Thursday, October 2, 2008

My hammer, "Grond", why it is so great, and the song about Him!

I have this large, heavy hammer at home. There really isn't that much special about it at first glance, but when I am holding it I feel invincible.

The term "Grond" is derived from Tolkien's The Lord of the Rings and The Silmarillion. In a nutshell:

The first Grond appears in The Silmarillion. In the First Age, Grond was the great mace of Morgoth BauglĂ­r, the first Dark Lord, who wielded it when he fought with Fingolfin, High King of the Noldor Elves. With every blow from the mace that struck the ground, a crater was formed. Morgoth managed to kill the High King, but not without receiving seven wounds himself.

The second Grond appears in The Lord of the Rings. During the The Siege of Gondor in the Third Age, a great battering ram was named after the mace. A hundred feet long with a head shaped like a snarling wolf, it was used in the siege of Minas Tirith, pulled by "great beasts" (probably Oliphaunts, called that just a few sentences earlier) and operated by mountain-trolls. Aided by spells laid on it by the Witch-king of Angmar, lord of the Ringwraiths, and the spells cast upon it during its forging in Mordor, Grond destroyed the formidable gate of Minas Tirith in just three blows. After it had been used, it was pulled back so the forces of Mordor could enter the city. After this nothing more is known about it.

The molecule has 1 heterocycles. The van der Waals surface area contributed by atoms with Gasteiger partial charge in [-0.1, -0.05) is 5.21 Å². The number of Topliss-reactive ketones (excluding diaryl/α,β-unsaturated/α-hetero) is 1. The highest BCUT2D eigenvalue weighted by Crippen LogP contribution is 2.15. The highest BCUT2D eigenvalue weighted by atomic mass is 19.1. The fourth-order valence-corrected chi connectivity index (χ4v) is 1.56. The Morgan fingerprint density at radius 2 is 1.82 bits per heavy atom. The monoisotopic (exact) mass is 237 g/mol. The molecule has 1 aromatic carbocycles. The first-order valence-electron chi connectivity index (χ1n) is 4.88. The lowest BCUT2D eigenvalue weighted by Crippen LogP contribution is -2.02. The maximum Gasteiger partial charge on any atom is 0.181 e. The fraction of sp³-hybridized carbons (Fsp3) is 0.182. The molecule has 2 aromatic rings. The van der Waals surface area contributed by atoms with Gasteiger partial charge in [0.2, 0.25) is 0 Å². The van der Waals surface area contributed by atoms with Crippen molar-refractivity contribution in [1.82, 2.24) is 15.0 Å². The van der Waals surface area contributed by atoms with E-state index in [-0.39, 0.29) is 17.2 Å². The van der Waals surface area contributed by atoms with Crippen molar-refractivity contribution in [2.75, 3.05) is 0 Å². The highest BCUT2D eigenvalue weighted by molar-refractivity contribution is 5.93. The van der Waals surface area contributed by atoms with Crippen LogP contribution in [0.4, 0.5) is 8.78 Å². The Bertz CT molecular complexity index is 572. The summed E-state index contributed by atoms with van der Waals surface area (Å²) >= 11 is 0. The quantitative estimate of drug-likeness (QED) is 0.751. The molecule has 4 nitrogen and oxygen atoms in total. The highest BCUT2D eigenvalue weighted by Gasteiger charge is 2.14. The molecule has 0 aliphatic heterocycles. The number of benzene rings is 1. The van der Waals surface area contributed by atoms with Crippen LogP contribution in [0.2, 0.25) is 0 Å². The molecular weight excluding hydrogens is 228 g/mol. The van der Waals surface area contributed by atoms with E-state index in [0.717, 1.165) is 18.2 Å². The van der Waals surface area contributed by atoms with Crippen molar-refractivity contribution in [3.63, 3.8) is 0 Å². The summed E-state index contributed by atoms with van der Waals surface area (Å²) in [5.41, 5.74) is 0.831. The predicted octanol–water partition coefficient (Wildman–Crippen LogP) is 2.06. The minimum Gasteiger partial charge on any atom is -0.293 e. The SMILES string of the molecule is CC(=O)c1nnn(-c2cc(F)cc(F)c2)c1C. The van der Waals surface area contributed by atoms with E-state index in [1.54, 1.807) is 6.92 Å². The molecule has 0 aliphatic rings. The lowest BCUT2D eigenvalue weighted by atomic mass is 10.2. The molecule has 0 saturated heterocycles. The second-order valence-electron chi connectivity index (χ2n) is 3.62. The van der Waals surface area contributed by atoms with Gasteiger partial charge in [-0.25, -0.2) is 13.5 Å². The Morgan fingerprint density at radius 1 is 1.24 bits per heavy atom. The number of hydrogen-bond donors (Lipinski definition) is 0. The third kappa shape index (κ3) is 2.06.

In some illustrations, the phrase "Hammer of the Underworld" is taken literally and Grond is erroneously depicted as a war hammer.
[ed.-Hey, fuck you!]

Now we know who Grond is and why He is so great, I do believe I promised all of you a song! (I apologize in advance, it is fucking terrible. Really!)


He's our friend! Friend! Friend!

What a friend! GROND! Friend!

He's our GROND! Friend! GROND!


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